In recent years, there has been a dramatic increase in research examining interpersonal space, i.e., the sector of space immediately around the body in which we interact with other people. These studies have consistently revealed impairments of interpersonal space regulation in psychopathological disorders characterized by social disability, such as autism, schizophrenia and social anxiety. The primary goal of this review is to discuss several key points that have emerged in research on interpersonal space regulation in autism spectrum disorders. Particularly, we review recent behavioral evidence revealing that individuals with autism prefer abnormally larger or shorter interpersonal distance than healthy controls, indicating a deficit in regulating the size of interpersonal space (permeability). Then, we focus on how individuals with autism fail to modify their interpersonal space following a brief cooperative interaction with an unfamiliar adult, suggesting a deficit in adapting interpersonal space to the social context (plasticity). Moreover, we discuss evidence indicating that space regulation deficits primarily affect interpersonal (i.e., social), but not peripersonal (i.e., action), space in autism. Finally, we take into consideration the variables influencing interpersonal space plasticity such as person’s perspective and severity of social impairment as well as its neural underpinnings. These findings may provide a critical contribution to understanding of the functional mechanisms underlying interpersonal space regulation and its rehabilitation in autism spectrum disorders.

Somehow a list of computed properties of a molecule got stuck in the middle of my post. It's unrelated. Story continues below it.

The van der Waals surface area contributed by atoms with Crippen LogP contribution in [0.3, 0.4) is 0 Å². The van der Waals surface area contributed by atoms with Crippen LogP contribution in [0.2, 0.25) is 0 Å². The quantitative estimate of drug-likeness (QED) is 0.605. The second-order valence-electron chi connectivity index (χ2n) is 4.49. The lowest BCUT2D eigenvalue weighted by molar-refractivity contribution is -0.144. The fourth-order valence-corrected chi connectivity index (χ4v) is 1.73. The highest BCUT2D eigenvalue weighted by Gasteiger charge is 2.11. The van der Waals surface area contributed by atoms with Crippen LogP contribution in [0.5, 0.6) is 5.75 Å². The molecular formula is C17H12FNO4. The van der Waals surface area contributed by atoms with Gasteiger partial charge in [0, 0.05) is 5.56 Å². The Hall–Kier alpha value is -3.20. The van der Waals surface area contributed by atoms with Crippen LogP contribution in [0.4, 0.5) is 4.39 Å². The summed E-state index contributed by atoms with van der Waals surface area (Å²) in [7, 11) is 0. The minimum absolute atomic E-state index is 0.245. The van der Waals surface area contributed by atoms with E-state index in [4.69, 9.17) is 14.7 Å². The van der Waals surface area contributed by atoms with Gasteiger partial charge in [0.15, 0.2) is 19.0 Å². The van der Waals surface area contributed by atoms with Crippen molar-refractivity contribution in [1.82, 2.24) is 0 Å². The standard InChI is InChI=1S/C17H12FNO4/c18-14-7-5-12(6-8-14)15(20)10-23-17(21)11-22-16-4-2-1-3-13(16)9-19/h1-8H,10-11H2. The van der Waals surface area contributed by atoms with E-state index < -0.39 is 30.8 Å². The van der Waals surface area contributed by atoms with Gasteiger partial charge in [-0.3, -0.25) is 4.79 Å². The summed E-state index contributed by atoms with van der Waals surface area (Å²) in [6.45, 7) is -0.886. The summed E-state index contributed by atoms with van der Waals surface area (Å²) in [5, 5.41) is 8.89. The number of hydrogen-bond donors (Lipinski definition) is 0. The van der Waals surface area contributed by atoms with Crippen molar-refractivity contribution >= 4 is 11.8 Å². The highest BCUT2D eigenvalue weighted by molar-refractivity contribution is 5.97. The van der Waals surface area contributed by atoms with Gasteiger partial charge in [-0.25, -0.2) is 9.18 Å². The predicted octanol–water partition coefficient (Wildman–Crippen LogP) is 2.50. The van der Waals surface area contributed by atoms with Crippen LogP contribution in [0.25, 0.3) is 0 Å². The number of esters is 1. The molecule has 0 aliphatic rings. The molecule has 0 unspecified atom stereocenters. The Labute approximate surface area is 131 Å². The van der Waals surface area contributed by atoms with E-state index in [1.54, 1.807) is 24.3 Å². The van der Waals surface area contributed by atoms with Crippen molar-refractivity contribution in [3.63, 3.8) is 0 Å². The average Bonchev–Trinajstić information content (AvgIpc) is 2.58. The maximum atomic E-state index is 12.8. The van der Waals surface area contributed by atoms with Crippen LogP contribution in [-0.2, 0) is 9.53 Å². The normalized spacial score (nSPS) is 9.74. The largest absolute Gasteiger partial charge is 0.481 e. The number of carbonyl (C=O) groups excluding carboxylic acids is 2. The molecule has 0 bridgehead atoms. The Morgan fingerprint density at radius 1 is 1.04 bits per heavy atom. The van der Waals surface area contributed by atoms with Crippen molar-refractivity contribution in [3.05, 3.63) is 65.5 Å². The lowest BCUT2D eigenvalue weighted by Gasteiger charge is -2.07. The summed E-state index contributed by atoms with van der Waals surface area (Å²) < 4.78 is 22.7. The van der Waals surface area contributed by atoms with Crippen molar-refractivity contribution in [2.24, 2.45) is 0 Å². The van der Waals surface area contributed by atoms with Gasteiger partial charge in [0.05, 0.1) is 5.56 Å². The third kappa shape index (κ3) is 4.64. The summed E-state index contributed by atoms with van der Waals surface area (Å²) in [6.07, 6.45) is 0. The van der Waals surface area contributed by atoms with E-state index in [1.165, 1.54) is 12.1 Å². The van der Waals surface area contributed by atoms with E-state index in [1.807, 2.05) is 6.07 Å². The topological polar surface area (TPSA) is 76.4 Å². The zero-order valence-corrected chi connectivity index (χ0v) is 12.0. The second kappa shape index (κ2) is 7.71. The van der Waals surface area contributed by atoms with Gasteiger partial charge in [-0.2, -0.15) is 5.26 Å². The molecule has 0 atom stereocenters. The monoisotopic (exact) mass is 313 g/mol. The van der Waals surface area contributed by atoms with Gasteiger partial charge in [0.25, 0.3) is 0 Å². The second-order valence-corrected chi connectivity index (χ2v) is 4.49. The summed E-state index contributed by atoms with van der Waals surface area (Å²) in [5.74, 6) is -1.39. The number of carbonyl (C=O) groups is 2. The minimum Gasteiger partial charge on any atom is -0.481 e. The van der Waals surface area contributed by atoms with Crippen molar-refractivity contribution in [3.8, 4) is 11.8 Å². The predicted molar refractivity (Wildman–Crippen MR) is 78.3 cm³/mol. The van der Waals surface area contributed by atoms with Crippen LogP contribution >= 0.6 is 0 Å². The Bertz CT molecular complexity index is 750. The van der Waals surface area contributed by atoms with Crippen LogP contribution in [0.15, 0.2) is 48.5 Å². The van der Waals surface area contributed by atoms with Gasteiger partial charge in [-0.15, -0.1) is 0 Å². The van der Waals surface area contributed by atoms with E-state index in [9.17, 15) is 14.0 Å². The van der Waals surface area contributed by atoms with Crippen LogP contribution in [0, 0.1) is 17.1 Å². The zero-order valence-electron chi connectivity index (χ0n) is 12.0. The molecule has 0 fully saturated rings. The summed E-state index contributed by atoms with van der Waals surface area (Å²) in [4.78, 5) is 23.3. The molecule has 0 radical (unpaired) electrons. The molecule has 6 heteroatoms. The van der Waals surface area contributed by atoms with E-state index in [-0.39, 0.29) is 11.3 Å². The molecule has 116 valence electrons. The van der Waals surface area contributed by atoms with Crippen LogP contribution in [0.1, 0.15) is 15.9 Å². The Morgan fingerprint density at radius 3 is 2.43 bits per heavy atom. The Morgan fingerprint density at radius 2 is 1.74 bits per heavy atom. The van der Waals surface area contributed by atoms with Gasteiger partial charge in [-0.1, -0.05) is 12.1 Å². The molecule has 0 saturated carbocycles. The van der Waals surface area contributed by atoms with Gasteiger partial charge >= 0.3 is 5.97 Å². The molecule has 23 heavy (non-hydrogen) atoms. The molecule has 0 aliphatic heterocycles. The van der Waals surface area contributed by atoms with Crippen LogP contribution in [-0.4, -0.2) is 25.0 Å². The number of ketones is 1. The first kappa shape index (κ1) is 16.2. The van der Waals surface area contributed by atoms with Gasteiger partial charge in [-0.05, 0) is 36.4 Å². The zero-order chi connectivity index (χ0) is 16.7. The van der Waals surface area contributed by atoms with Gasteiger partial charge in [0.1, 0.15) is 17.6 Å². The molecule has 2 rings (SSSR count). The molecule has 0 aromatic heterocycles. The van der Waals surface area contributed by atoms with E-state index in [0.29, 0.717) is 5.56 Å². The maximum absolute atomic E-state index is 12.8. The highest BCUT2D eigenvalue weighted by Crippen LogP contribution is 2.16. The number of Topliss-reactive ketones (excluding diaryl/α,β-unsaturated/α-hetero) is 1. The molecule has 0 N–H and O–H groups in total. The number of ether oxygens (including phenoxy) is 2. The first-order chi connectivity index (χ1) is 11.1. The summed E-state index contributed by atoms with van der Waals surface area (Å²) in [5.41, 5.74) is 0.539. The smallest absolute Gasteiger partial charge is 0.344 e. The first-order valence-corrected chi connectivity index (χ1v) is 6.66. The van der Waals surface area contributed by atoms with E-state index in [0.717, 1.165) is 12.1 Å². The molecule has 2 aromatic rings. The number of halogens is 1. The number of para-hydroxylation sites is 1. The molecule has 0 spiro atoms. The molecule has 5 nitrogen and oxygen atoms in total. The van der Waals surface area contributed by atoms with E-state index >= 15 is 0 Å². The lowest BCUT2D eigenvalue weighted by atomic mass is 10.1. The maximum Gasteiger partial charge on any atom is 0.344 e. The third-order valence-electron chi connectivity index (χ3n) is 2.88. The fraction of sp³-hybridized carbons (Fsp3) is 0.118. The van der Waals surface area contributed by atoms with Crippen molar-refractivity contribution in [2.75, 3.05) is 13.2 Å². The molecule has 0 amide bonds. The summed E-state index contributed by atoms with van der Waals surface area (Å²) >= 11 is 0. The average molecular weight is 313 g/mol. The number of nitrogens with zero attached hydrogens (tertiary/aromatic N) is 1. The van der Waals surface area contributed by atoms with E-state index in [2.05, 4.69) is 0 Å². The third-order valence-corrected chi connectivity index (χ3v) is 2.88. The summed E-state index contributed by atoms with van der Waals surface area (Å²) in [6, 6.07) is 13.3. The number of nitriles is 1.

Copyright © 2020. Published by Elsevier Ltd.
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